In part 1 of this tutorial, I dived into my reasons for setting up a Matrix Synapse homeserver, and how to set up the basics of the server and it’s required software. In part 2, I’m going to register myself an admin account, log into the server using the online chat client, to verify it’s all working as it should, and migrate the database engine from SQLite to Postgres.
A quick reminder, all server commands are run as the root user.
Register an admin user account
Installing the Matrix Synapse server software also installs a few executables on the server, that can be used for specific tasks. register_new_matrix_user is one such executable, and it allows you to register a new user from the command line of the server.
register_new_matrix_user -c /etc/matrix-synapse/homeserver.yaml http://localhost:8008
The process will ask you for a user name, password, and whether to make this user an admin or not.
Once you’ve created the user, you can log in to the homeserver via the Element web client hosted at https://app.element.io/#/login, or download Element for your operating system, and Sign in from the client.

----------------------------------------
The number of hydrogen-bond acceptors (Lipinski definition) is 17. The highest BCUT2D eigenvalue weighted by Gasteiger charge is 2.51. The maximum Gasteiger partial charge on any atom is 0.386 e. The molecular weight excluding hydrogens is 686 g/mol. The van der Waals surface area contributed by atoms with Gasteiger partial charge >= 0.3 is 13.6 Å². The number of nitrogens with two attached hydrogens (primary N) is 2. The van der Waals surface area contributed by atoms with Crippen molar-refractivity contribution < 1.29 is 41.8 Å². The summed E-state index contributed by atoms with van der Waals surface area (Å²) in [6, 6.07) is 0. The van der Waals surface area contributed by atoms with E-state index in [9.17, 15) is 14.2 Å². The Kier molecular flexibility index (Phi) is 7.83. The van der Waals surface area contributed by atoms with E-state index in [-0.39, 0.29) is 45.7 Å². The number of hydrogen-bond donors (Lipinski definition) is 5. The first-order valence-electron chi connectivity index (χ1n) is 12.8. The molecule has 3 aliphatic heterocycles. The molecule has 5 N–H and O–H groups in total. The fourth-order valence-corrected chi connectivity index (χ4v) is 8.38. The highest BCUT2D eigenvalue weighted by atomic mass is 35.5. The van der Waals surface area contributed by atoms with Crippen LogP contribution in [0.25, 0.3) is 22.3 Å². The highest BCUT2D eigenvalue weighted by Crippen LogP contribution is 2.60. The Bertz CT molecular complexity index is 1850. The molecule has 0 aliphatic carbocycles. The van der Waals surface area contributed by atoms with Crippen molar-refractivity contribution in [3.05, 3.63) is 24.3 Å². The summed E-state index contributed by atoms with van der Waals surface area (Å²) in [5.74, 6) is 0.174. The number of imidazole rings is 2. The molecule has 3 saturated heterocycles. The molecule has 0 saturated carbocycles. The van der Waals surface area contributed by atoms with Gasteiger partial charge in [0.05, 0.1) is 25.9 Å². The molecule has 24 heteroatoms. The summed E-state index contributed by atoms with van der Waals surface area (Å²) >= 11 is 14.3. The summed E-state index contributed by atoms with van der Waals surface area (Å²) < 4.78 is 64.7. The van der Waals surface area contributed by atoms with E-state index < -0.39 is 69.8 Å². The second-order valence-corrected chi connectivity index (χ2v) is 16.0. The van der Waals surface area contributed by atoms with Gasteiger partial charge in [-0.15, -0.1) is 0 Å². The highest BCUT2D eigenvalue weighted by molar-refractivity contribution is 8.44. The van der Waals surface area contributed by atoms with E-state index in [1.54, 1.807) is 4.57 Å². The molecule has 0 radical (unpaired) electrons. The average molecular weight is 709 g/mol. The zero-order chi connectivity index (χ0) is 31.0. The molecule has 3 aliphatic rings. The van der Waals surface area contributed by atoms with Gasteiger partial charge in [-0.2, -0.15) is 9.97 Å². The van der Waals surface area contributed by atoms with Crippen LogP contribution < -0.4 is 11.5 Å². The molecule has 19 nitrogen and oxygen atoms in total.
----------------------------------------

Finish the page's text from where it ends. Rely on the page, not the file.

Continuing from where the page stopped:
Either way, to sign in to your server, click on the Change link, next to “Sign in to your Matrix account on matrix.org”.
Enter the server domain as the homeserver URL and click Next.
Enter your user name and password and click Sign in.
Switch Database Engine
While Matrix Synapse shops with SQLite by default, the official documentation suggests this only for testing purposes or for servers with light workloads. Otherwise, it’s recommended to switch to Postgres, as it provides significant performance improvements due to the superior threading and caching model, and smarter query optimiser, and allows the database to be run on separate hardware.